Beauty in a Time of Dryness

What is the value of art? What does a flourish of the brush matter in the grand scheme of things? How does a choice between crimson and poppy red hold up against the high-tower choices that could end world hunger?

Yesterday I had the pleasure of touring a diverse group through Jennifer Berkenbosch’s Cultivar – the current exhibit on display in our new Bleeding Heart Art Space. This collective included Anglican leadership from Edmonton and parts of Africa, as well as indigenous brothers and sisters with painful personal histories. The group was assembled to reimagine the servant role of the Church in a diverse context. Alberta Avenue is certainly that. 

As I listened to difficult residential school stories, I doubted the value that Bleeding Heart Art Space can bring to a deeply broken world. As I heard of the hundreds of meals served each week by PrayerWorks at St. Faith’s Anglican Church, I questioned whether the service we provide in our Art Space is anywhere near as valuable.

My doubts melted away as the gallery door opened and our guests poured in. There were audible gasps. More like sighs of pleasure or peace, perhaps. The Space felt immediately soothing. Sacred, even. No one spoke as each person circled the room to bask in the bright colours and tactile textures of Berkenbosch’s beautiful canvases.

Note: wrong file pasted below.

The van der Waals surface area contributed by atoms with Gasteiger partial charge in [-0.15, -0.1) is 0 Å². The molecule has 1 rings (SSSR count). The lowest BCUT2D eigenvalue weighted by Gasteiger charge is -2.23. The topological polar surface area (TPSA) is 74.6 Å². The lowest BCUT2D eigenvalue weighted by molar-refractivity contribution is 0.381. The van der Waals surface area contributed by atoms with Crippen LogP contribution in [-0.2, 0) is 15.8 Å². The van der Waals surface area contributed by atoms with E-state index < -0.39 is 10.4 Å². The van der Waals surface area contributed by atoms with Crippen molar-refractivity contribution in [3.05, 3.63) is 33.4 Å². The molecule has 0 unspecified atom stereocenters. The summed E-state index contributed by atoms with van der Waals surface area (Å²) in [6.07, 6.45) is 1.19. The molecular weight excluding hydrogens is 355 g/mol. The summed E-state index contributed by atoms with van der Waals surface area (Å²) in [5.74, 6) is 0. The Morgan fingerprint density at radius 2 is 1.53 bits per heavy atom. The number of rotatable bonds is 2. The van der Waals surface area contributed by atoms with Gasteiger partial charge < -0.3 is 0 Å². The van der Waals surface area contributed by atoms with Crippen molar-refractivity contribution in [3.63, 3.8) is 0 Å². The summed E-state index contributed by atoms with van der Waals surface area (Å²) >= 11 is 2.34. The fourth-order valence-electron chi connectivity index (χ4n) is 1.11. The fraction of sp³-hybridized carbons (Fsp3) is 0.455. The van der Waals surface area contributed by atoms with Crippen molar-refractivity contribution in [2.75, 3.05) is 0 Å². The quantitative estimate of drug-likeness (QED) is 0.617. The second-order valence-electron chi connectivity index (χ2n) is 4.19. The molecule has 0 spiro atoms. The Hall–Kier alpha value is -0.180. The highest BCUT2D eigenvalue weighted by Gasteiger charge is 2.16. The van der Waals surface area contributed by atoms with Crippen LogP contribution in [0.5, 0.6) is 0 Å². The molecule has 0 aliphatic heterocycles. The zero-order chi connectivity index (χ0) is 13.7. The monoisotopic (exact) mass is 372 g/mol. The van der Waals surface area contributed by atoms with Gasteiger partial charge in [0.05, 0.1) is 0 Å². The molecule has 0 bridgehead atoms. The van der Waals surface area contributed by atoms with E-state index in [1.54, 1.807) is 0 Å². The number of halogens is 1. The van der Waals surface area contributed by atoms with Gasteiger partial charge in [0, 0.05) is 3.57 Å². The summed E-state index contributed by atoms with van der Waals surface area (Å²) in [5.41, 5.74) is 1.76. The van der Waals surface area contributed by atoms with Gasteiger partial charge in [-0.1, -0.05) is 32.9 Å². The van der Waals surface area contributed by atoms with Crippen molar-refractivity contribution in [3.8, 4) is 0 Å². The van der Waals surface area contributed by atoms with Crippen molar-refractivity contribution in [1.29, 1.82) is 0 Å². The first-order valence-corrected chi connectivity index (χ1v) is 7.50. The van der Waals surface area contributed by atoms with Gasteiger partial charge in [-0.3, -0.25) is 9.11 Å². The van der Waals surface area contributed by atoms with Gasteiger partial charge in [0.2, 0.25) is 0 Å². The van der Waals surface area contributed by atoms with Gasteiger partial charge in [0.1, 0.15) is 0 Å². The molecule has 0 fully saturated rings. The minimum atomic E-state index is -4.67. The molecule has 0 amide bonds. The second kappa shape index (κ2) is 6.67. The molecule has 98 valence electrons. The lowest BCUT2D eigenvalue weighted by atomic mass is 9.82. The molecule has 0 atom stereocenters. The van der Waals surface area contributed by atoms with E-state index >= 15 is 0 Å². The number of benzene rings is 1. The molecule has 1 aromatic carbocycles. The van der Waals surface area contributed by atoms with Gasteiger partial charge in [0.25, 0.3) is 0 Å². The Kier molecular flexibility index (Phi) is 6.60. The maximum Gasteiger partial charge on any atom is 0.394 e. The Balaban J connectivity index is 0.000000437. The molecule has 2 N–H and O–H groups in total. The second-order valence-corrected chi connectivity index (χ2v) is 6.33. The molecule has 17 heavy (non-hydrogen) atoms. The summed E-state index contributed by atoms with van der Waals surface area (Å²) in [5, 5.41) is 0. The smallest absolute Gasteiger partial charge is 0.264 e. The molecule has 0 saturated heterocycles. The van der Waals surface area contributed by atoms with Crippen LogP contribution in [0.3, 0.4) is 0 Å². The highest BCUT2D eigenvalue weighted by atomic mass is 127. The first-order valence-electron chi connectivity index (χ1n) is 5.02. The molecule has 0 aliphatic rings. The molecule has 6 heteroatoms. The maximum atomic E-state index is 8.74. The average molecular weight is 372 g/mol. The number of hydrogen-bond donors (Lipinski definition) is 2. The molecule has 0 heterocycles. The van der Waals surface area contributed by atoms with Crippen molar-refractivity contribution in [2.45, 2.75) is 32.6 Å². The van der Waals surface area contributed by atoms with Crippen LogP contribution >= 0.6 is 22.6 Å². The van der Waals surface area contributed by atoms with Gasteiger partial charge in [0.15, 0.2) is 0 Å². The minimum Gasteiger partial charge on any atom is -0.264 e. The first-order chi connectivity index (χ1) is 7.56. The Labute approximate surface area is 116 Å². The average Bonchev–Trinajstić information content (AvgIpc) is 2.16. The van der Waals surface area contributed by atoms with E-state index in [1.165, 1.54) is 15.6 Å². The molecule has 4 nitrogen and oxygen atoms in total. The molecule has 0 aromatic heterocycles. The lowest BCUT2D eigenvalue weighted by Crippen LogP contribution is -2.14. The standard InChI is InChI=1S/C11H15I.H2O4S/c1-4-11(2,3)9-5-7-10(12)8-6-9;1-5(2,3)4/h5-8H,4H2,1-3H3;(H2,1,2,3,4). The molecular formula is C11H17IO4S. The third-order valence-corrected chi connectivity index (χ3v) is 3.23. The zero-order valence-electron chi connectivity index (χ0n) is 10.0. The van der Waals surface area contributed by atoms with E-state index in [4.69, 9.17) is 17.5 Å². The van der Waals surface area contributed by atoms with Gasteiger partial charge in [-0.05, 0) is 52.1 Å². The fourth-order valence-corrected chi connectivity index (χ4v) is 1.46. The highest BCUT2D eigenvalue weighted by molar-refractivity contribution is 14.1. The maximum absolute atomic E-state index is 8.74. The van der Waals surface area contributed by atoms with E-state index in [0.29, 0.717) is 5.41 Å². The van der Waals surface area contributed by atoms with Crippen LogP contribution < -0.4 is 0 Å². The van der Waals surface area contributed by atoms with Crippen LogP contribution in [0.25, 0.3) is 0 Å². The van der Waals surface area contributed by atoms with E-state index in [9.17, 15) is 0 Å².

In that moment I was reminded of the power art holds, beyond words, to move the spirit. To speak, as our manifesto proclaims that art does. I was reminded that beauty matters a great deal, especially in difficult times. Beauty heals like ‘a river in a time of dryness’ to quote U2’s Bono in ‘All I Want Is You’.

These are dry times. Summer slips away faster than you can catch it – a dime down the drain. The sky hangs damp and icy today. Across the globe, powerful little men toy with the world’s future like it’s a game of chicken. Hurricanes have ravaged large parts of our earth. Families will suffer the effects for years to come. Terrorists won’t let London sleep. 

This planet can get so ugly. So broken. So disordered. So many of our mirrors are shattered.

There is order in beauty. A divine order, I believe, but whatever your theology you can feel it. The affirmation of disparate parts falling into place. 

Jennifer Berkenbosch’s Cultivar matters because the world needs beauty today. We need to be reminded that there is goodness. There is a solid bed beneath this wild river. 

Cultivar does not offer an easy beauty, mind you. These are not merely ‘pretty pictures’. Bekenbosch’s work reminds us that beauty is hard-won and complicated. Each canvas holds mystery, overlaid with wax, then scratched and gauged to create depth. These bear the beauty of scars. Cultivated beauty. Return to each piece and find some new surprise as chaos falls into harmony. 

It is a joy to visit Cultivar and our guests felt that joy yesterday–that spiritual lift. I had plenty to say about why Bleeding Heart Art Space exists–why we do what we do and why we matter. Likely, I had too much to say–too many words when Jennifer Berkenbosch has done the work already. 

A favourite publication of ours, Image Journal, like to quote Dostoyevsky remarking that ‘beauty will save the world’. Perhaps this is what they have in mind. 

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